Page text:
His introduction was outstanding and contained all kinds of wonderful information. I did much underlining there. From there he divides his book into four parts: the triune God, worship and witness, judgment, salvation and restoration, and the word of God. Part one contained, you guessed it, three chapters on the Sovereign on the throne, Jesus as the Lion and the Lamb, and the Spirit of prophecy. These were some of my favorite chapters in the book with particular success in the chapter on the Holy Spirit. Part two looked at followers of the Lamb and discussed things like a priestly kingdom and a new Israel while another chapter talked about the battle for universal worship. I felt that viewpoint was well worth digging into. Part three considered the wrath of the Lamb and made several insights on things like the seven seals, the seven trumpets, and the seven bowls of wrath, as well as a new Exodus. There was a chapter on Babylon the harlot and Jerusalem the bride as well as another on all things new. Part four only had one chapter on the Word of God but it was well done and followed by a conclusion for the book. There’s a lengthy bibliography for those wanting further study.

This book even contains some charts that summarize important information for the reader and that I was blessed by. This book is fully up to the high standards set by the NSBT series and I recommend it.

I received this book free from the publisher. I was not required to write a positive review. The opinions I have expressed are my own. I am disclosing this in accordance with the Federal Trade Commission’s 16 CFR, Part 255.

Walking the Ancient Paths: A Commentary on Jeremiah by Kaiser and Rata

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I’ve been using the works of Walter Kaiser for several years, so when I saw that he was coming out with a new work on Jeremiah I was instantly intrigued. Now that I’ve had a chance to get into this commentary, I can confess that it did live up to my high expectations. As something of a commentary junkie, I’ve had the privilege to review all types of commentaries all the way up to the massive tomes that cover every conceivable issue. As much as I enjoy using all of them, if I were forced to choose, this type of commentary prepared by Kaiser and his colleague Tiberius Rata is the most ideal for pastors. It has more depth than the TOTC series and is pretty close to the NAC in its scope. If you can imagine that style of commentary, then you will know how to gauge this work that is a model volume of its class. Further, in these days of prolific commentary production, I would argue that Jeremiah would be one of the books most in need of a new commentary of this type.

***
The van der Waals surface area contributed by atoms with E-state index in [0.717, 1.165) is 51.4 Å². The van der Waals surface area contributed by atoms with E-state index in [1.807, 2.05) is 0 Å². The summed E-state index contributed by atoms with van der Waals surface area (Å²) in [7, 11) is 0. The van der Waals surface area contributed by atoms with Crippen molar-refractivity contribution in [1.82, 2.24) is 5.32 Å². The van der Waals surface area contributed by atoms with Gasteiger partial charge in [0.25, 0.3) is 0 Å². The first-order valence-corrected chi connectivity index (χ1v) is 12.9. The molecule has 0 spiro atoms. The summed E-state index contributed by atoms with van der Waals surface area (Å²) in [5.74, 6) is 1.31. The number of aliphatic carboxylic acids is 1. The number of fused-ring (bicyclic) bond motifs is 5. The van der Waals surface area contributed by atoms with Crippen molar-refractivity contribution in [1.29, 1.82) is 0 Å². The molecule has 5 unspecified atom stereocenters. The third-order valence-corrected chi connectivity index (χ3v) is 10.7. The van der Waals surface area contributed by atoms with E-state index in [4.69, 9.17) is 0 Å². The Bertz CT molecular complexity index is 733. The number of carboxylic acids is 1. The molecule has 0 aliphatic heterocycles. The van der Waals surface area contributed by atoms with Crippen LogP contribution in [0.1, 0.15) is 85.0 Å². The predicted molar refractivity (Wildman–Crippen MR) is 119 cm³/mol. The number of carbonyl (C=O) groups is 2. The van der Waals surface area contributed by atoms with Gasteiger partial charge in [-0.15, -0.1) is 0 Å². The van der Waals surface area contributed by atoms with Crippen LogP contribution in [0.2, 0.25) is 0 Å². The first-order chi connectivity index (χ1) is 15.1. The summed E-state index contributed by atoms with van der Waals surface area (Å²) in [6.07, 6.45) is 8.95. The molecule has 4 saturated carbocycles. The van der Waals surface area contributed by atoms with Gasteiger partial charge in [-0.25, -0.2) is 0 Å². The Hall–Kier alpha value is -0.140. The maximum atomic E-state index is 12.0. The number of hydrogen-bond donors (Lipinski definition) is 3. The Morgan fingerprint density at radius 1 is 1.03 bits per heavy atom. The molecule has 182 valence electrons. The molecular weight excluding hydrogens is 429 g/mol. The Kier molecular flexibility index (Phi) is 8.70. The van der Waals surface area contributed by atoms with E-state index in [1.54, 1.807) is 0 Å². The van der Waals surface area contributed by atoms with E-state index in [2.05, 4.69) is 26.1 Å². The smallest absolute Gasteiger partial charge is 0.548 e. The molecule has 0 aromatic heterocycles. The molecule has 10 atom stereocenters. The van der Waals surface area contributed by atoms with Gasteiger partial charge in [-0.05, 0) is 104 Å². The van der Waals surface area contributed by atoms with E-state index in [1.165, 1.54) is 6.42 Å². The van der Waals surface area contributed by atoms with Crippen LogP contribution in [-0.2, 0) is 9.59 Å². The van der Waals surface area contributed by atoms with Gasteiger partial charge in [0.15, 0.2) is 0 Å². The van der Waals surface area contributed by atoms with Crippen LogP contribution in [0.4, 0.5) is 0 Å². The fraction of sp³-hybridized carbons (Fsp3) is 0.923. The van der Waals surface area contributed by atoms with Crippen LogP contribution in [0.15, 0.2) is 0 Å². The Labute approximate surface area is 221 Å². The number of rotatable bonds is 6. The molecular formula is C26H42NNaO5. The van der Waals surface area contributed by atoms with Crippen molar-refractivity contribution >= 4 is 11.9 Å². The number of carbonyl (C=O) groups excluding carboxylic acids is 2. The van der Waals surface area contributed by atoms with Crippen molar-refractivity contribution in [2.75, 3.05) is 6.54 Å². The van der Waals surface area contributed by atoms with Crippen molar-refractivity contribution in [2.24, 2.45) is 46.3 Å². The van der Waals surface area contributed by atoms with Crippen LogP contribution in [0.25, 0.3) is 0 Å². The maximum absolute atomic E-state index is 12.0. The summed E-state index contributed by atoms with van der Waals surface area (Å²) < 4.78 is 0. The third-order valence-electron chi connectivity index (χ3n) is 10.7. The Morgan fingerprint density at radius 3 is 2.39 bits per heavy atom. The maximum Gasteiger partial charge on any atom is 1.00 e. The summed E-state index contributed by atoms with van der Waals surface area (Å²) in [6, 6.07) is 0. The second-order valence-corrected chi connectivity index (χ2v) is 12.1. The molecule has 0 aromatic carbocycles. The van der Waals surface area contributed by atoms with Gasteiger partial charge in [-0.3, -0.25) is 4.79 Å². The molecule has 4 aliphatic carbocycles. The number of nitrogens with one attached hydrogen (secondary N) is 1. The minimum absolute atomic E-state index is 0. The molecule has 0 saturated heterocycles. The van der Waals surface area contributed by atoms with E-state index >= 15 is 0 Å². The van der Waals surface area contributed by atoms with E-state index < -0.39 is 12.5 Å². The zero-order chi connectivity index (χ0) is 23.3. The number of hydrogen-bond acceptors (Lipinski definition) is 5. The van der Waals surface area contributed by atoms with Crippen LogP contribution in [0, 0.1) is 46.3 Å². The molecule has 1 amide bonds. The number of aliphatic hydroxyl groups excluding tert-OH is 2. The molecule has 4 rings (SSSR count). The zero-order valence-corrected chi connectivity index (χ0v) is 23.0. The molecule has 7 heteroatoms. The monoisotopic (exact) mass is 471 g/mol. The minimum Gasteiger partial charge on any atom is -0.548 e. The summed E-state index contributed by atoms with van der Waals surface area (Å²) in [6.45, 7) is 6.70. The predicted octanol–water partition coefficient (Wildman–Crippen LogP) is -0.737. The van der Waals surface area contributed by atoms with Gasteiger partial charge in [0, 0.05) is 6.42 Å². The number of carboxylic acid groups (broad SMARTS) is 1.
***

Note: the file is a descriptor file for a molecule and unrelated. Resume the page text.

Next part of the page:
The introduction is not massive, but it gets to the heart of what most Bible students and pastors are looking for. There is background on Jeremiah and his times. There’s a brief mention of compositional issues because the scholarly world is so enamored with them. You will find conservative conclusions here. There is a discussion of Jeremiah’s relation to Deuteronomy as well as the text of Jeremiah. The section on theological emphases could probably have been expanded but was accurate as far as it went. The authors give us an extensive outline of Jeremiah along with a brief bibliography at the end of the introduction. (There’s a lengthy bibliography at the end of the book).

As for me, I enjoyed the commentary itself even more than the introduction. What you received in every passage was clear guidance on understanding the text. If scholarly side issues were mentioned, they never dominated the discussion. I don’t see how this book could not help someone wrestling with the challenging book of Jeremiah. Let’s label this book a necessity!

I received this book free from the publisher. I was not required to write a positive review. The opinions I have expressed are my own. I am disclosing this in accordance with the Federal Trade Commission’s 16 CFR, Part 255.